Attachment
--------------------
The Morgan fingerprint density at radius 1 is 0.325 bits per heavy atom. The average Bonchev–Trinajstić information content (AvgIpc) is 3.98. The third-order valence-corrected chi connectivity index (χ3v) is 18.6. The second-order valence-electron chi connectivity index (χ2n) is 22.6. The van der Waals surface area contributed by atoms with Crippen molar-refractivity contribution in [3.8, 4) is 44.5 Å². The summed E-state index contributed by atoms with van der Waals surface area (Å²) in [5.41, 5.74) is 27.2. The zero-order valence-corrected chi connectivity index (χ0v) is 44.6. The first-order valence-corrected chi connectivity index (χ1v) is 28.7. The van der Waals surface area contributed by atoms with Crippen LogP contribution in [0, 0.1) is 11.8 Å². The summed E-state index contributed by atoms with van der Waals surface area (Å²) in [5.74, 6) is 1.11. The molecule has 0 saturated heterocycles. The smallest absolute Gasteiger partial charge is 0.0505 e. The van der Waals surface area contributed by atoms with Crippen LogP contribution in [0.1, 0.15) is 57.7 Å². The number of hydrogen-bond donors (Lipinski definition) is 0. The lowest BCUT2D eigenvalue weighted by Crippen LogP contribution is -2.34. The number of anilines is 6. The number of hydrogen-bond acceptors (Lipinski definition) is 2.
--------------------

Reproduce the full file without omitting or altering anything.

The Morgan fingerprint density at radius 1 is 0.325 bits per heavy atom. The average Bonchev–Trinajstić information content (AvgIpc) is 3.98. The third-order valence-corrected chi connectivity index (χ3v) is 18.6. The second-order valence-electron chi connectivity index (χ2n) is 22.6. The van der Waals surface area contributed by atoms with Crippen molar-refractivity contribution in [3.8, 4) is 44.5 Å². The summed E-state index contributed by atoms with van der Waals surface area (Å²) in [5.41, 5.74) is 27.2. The zero-order valence-corrected chi connectivity index (χ0v) is 44.6. The first-order valence-corrected chi connectivity index (χ1v) is 28.7. The van der Waals surface area contributed by atoms with Crippen LogP contribution in [0, 0.1) is 11.8 Å². The summed E-state index contributed by atoms with van der Waals surface area (Å²) in [5.74, 6) is 1.11. The molecule has 0 saturated heterocycles. The smallest absolute Gasteiger partial charge is 0.0505 e. The van der Waals surface area contributed by atoms with Crippen LogP contribution in [0.1, 0.15) is 57.7 Å². The number of hydrogen-bond donors (Lipinski definition) is 0. The lowest BCUT2D eigenvalue weighted by Crippen LogP contribution is -2.34. The number of anilines is 6. The number of hydrogen-bond acceptors (Lipinski definition) is 2.